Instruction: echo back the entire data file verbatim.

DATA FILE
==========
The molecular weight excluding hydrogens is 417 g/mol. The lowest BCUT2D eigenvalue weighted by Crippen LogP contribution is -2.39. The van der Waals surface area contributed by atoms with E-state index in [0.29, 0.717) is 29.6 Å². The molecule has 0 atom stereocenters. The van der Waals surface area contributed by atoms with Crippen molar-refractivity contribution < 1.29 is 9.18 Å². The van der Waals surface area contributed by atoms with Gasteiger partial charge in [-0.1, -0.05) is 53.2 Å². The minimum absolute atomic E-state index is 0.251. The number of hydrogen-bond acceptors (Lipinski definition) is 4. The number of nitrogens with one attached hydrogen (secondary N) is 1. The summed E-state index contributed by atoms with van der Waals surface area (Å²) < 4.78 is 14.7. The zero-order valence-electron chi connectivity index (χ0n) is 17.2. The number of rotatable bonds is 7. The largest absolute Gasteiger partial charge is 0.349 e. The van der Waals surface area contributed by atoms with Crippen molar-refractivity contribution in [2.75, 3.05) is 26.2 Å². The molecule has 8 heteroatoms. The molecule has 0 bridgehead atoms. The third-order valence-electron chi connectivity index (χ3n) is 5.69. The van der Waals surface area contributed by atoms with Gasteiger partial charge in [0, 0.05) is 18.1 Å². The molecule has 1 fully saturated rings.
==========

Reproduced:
The molecular weight excluding hydrogens is 417 g/mol. The lowest BCUT2D eigenvalue weighted by Crippen LogP contribution is -2.39. The van der Waals surface area contributed by atoms with E-state index in [0.29, 0.717) is 29.6 Å². The molecule has 0 atom stereocenters. The van der Waals surface area contributed by atoms with Crippen molar-refractivity contribution < 1.29 is 9.18 Å². The van der Waals surface area contributed by atoms with Gasteiger partial charge in [-0.1, -0.05) is 53.2 Å². The minimum absolute atomic E-state index is 0.251. The number of hydrogen-bond acceptors (Lipinski definition) is 4. The number of nitrogens with one attached hydrogen (secondary N) is 1. The summed E-state index contributed by atoms with van der Waals surface area (Å²) < 4.78 is 14.7. The zero-order valence-electron chi connectivity index (χ0n) is 17.2. The number of rotatable bonds is 7. The largest absolute Gasteiger partial charge is 0.349 e. The van der Waals surface area contributed by atoms with Crippen molar-refractivity contribution in [2.75, 3.05) is 26.2 Å². The molecule has 8 heteroatoms. The molecule has 0 bridgehead atoms. The third-order valence-electron chi connectivity index (χ3n) is 5.69. The van der Waals surface area contributed by atoms with Gasteiger partial charge in [0, 0.05) is 18.1 Å². The molecule has 1 fully saturated rings.